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Tillamook Lighthouse “ghost” greeted new keeper on first night

Somewhere in the inky blackness of his little room, miles away from shore, James Gibbs awoke to hear stealthy footsteps, getting closer and closer. And then something brushed his throat ...

This hand-tinted postcard is from a U.S. Lifesaving Service photo showing Tillamook rock Light, as seen from the south, taking a heavy sea in the early 1920s. The sky was most likely not blue when this picture was taken. (Image: Postcard)

One grim winter morning, near the end of the Second World War, a Coast Guard seaman named James A. Gibbs, Jr., was looking apprehensively out over an angry sea from the rail of the 52-foot motor lifeboat Triumph. Far out over the field of towering pyramid-shaped waves, a tiny speck was just coming into view — his destination.

“Tillamook Rock,” the boatswain muttered, as a seasick Gibbs silently fought to hang onto his breakfast. “I wouldn’t take that duty on a bet.”

Gibbs might not have either, but he didn’t have much choice. That tiny, lonely speck in the middle of an angry gray ocean was his new duty station: Tillamook Rock, a half-acre hunk of granite with a lighthouse perched dubiously upon its crest in the middle of the open sea, known to the initiated as “Terrible Tilly.”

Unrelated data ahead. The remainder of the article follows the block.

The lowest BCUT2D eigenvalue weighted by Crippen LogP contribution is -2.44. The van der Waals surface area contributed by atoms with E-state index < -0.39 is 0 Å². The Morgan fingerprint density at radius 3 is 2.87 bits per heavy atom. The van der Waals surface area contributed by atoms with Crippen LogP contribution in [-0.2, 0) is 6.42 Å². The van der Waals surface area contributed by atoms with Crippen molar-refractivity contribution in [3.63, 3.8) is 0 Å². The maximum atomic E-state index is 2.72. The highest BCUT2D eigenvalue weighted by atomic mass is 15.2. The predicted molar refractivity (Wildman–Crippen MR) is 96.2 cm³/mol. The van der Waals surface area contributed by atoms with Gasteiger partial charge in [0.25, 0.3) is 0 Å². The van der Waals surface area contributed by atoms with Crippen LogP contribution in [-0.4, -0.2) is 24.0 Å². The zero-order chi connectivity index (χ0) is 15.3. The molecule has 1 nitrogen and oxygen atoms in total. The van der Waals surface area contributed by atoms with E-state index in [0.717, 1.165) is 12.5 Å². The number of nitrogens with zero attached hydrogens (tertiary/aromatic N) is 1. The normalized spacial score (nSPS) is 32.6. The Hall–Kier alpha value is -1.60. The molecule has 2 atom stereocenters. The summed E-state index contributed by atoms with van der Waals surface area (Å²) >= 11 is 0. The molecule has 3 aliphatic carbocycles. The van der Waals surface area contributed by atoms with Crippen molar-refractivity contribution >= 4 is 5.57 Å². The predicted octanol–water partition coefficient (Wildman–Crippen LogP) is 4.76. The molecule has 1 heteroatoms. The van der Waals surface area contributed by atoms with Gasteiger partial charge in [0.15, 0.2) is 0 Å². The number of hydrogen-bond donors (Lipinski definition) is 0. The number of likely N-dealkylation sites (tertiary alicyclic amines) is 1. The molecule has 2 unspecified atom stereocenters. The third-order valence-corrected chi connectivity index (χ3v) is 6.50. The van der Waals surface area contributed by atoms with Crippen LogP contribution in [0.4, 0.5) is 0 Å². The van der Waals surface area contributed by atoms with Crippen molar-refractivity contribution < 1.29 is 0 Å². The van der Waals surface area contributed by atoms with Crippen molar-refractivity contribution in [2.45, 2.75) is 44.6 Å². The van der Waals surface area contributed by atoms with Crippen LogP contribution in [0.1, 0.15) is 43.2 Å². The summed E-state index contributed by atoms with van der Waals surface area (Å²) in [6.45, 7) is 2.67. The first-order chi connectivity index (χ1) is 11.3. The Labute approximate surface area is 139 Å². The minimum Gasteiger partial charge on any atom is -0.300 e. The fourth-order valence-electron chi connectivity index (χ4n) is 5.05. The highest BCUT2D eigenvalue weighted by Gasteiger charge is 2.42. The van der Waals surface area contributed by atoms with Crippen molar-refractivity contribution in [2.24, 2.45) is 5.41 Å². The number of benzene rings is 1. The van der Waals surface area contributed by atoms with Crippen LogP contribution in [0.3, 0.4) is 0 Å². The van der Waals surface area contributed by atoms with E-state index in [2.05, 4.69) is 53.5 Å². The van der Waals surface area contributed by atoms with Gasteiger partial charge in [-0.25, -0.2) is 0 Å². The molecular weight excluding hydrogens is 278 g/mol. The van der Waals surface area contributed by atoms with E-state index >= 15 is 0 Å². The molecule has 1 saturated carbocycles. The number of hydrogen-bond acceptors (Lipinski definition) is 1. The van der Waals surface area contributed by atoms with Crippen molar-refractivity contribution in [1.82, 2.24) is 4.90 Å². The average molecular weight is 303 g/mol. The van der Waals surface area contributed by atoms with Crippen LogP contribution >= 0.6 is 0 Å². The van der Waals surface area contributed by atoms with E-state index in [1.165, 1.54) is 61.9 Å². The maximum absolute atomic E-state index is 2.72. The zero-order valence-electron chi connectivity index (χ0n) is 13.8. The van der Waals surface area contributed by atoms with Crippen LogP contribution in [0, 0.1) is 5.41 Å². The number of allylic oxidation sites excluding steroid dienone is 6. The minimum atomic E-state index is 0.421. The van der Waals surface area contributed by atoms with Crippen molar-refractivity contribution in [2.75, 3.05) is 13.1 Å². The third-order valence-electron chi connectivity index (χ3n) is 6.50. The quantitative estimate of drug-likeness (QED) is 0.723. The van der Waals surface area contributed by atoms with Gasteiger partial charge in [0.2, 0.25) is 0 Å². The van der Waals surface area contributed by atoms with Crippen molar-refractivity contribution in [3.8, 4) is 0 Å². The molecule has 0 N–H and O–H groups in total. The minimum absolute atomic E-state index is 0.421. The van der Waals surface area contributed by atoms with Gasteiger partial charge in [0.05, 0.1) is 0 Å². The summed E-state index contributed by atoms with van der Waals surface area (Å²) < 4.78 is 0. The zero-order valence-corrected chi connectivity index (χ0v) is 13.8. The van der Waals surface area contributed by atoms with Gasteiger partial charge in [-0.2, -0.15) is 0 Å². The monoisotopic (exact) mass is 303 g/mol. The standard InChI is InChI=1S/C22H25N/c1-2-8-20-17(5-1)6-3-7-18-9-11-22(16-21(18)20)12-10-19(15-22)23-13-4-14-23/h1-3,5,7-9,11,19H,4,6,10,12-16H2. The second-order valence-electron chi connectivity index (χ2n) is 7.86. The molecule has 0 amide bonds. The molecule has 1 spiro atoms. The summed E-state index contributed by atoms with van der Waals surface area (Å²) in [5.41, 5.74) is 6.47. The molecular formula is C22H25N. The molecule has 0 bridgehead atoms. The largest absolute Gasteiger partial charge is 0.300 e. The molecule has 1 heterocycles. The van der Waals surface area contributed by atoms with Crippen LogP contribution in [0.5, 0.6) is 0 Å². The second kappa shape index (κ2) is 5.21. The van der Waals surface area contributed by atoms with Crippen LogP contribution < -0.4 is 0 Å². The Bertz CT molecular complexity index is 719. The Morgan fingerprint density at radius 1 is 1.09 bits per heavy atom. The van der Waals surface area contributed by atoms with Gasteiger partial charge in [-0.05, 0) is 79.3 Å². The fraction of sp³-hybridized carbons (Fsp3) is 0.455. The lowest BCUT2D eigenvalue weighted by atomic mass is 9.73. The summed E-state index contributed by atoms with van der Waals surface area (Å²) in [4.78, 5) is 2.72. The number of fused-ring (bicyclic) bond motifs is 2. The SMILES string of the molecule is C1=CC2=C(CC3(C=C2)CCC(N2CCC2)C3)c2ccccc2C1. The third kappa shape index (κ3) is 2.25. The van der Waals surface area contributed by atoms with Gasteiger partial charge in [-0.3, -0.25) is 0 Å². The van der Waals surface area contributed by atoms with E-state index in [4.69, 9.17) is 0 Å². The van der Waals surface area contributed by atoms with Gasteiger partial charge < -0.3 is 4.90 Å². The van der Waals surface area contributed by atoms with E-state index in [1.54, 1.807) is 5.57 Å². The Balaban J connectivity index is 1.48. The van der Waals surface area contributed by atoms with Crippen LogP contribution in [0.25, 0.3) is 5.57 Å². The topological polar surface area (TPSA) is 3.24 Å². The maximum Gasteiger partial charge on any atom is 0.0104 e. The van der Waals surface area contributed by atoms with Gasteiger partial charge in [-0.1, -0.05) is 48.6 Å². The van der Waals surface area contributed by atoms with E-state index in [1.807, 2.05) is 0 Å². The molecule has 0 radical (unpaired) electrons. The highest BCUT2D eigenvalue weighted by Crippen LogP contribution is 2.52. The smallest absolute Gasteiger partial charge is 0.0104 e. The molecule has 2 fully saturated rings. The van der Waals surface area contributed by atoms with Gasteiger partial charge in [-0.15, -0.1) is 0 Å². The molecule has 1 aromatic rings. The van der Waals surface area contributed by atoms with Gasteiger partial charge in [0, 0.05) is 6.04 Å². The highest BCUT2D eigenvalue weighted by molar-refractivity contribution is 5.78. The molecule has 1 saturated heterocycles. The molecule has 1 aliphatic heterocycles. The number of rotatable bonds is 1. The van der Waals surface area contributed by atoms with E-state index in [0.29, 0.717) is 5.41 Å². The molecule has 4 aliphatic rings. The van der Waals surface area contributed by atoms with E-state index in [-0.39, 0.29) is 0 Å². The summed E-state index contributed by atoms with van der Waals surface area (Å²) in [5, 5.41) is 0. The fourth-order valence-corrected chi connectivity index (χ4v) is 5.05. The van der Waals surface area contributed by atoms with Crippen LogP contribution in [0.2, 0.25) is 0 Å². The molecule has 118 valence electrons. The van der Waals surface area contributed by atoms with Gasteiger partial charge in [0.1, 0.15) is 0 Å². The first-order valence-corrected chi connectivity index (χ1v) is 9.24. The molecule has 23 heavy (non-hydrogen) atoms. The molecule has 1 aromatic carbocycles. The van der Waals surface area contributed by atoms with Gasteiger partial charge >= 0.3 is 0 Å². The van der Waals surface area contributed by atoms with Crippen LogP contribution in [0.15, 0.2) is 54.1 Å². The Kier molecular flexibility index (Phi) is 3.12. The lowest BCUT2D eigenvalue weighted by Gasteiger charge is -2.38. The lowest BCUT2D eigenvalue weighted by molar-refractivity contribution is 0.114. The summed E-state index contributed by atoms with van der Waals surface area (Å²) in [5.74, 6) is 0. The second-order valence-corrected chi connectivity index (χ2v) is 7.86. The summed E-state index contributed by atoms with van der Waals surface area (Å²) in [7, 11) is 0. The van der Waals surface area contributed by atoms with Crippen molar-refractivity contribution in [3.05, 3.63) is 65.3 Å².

In his book, written many years later, Gibbs referred to Tillamook Rock as a “pint-size Alcatraz,” and indeed, his transfer there had a lot in common with a prison sentence. It was widely known that assignments to Tillamook Rock were given as a punishment for troublemakers, and Gibbs fit that profile pretty well. His record with the Coast Guard was, as he puts it, “checkered.”

Gibbs’ trouble had started one night very early in the war, when he was on beach patrol duty. His patrol dog, Pluto, had fallen off a bluff while chasing birds, and was injured. In trying to call for help, Gibbs and his partner had gotten the codes mixed up and accidentally sent a message that an enemy force had landed.

An undated postcard image of Tillamook Rock Light as seen from the north. It is likely that the boat seen apparently attempting to land was artificially added to the image by a darkroom technician. (Image: Postcard)

As if that weren’t enough, while waiting for the help they thought was coming for poor Pluto they doctored him up a bit with a few nips from a bottle of whiskey that they claimed (with, shall we say, less than 100-percent believability) to have “found on the beach.” (Gibbs doesn’t mention, specifically, whether he and his comrade “shared” Pluto’s whiskey, but anyone who thinks they didn’t probably still believes in the Tooth Fairy.)